Education Policy and mental weakness: a response to a mental health crisis

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Educationalists have been concerned with the labelling and treatment of children with mental health difficulties in the education system in England for some time (Timimi 2002; Rose 2005; Jull 2008, Cole 2015). These concerns have centred on the role of policy in ‘othering’ such students as deviant learners. The unprecedented number of children suffering from mental illnesses, has forced policymakers to address children’s mental health difficulties. This has involved the identification of a sub-set of the school population experiencing ‘less-severe’ mental health issues, to be addressed through a suite of policy interventions delivered by whole-school approaches, but targeted towards children situated as mentally ‘weak’. Drawing upon a Foucauldian theory of governmentality that addresses children’s behavioural motivations (Rose 1989; Millar and Rose 1990; Foucault 2001; 2008; Popkewitz 2012) an in-depth analysis of a number of educational policy initiatives related to mental health, is conducted, that it is argued are fundamentally flawed. This analysis is followed by a discussion of the performative culture of High Stakes Testing in contributing to children’s mental health difficulties. Here it is argued that a narrative of mental weakness serves to justify a neoliberal rationality towards the treatment of children for whom the performative logic assumed to motivate all learners, fails.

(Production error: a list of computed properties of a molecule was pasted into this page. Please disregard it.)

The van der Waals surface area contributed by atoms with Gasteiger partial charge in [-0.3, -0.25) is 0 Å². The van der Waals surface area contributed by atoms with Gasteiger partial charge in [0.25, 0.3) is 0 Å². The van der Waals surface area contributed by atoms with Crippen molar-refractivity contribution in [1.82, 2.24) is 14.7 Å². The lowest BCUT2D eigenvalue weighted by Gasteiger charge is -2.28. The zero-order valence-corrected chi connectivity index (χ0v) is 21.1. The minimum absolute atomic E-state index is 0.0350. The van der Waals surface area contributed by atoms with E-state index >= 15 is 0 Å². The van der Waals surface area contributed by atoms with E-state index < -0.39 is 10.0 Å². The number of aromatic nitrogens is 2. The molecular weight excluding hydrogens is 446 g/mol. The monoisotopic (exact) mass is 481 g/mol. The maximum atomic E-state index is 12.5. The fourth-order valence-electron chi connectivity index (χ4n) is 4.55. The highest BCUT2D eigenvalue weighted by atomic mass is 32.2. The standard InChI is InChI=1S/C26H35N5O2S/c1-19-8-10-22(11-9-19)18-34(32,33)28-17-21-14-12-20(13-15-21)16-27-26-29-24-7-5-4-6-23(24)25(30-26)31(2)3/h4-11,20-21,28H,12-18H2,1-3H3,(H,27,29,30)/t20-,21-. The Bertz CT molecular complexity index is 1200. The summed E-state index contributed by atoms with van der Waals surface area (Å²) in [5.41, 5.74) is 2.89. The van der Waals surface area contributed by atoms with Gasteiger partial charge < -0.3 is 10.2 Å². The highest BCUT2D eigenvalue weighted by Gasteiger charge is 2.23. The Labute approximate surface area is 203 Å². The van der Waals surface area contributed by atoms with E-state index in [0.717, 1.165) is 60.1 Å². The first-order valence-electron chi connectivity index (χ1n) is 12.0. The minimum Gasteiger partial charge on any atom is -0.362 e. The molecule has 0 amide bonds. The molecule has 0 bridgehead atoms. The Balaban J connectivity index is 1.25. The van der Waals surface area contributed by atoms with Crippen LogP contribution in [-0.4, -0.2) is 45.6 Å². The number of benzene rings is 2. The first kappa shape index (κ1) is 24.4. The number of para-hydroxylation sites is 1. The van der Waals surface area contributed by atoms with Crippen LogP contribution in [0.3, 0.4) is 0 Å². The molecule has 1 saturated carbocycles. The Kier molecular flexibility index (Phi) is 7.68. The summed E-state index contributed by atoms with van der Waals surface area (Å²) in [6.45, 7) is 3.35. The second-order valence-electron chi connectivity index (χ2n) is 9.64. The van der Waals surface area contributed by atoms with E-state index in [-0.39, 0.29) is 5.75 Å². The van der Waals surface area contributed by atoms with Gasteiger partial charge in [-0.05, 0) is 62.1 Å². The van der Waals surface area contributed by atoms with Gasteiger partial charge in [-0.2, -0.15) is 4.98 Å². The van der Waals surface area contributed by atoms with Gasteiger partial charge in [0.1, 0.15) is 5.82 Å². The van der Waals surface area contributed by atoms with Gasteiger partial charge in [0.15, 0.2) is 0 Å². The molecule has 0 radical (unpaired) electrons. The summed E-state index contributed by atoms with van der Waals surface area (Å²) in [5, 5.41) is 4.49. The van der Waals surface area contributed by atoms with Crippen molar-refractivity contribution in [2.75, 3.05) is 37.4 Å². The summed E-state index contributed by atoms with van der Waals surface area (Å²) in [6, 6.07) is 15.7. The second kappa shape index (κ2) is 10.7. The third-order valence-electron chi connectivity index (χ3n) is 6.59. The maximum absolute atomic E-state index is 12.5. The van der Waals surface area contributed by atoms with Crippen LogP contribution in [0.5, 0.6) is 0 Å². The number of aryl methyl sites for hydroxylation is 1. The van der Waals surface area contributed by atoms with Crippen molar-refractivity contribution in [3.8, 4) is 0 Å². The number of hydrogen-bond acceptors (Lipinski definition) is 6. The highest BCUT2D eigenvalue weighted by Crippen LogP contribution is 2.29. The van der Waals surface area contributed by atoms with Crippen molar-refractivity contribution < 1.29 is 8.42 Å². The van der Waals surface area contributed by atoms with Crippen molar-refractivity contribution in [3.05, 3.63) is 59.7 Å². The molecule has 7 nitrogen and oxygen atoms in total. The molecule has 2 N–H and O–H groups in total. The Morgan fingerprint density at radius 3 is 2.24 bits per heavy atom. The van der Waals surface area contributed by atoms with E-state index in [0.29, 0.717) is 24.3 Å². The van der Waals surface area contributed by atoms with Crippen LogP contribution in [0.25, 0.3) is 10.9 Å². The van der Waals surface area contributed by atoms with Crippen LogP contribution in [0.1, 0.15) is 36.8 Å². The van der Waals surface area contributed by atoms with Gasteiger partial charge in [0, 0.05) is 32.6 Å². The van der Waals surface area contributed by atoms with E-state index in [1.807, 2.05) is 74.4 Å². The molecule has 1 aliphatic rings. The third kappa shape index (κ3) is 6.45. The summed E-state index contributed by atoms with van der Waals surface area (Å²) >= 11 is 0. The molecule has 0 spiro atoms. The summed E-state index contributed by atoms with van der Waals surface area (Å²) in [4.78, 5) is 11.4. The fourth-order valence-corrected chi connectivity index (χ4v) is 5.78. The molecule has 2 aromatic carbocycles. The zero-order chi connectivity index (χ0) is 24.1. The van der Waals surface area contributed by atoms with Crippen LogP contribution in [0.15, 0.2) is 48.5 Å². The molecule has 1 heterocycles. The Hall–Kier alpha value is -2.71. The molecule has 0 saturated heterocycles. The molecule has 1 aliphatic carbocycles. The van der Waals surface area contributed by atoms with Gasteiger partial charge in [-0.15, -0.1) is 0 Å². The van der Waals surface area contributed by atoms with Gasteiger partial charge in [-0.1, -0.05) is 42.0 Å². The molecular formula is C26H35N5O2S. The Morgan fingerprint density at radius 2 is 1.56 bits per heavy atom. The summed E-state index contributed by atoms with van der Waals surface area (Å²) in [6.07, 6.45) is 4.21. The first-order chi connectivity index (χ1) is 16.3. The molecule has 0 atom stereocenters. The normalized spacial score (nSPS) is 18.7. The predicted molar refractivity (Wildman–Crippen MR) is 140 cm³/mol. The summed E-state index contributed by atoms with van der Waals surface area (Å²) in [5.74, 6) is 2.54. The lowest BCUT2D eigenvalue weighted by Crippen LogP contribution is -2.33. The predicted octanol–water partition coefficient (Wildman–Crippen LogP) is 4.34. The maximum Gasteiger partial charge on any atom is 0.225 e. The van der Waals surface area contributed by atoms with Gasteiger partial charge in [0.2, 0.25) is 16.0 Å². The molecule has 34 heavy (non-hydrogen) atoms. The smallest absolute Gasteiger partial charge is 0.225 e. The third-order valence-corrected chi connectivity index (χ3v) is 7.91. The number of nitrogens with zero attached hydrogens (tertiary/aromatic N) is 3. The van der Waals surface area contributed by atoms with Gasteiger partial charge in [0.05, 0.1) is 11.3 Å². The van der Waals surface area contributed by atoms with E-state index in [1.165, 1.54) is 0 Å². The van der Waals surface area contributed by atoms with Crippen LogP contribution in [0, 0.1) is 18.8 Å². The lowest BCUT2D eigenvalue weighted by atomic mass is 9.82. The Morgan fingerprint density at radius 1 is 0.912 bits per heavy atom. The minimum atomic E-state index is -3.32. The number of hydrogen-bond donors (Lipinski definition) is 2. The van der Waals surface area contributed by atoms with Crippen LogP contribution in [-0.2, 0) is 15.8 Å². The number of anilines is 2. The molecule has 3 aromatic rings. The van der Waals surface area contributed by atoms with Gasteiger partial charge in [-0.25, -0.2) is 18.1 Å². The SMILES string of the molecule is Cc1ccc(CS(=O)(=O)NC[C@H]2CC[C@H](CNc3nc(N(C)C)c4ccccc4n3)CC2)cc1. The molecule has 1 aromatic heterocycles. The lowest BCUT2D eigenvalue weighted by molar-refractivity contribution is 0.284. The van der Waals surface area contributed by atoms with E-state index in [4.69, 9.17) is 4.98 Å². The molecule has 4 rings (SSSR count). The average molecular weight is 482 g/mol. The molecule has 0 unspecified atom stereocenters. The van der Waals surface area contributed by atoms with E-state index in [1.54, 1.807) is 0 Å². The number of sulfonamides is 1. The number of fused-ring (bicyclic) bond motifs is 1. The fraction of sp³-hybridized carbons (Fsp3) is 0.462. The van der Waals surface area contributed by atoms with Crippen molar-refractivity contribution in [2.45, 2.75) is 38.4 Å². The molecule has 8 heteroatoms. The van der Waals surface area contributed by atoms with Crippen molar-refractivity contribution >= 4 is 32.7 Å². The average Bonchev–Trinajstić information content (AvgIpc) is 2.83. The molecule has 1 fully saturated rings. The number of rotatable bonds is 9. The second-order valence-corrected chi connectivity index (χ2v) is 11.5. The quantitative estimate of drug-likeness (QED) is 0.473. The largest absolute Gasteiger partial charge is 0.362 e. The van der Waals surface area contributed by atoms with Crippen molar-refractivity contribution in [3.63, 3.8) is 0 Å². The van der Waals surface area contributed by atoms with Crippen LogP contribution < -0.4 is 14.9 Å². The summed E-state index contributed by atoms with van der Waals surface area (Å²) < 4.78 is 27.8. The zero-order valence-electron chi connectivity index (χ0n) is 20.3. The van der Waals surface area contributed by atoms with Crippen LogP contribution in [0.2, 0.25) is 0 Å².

Original languageEnglish
Pages (from-to)242-266
Number of pages25
JournalJournal of Education Policy
Issue number2
Early online date1 Mar 2018
Publication statusPublished - 4 Mar 2019


  • Foucault
  • high stakes testing
  • Mental health
  • school children

ASJC Scopus subject areas

  • Education


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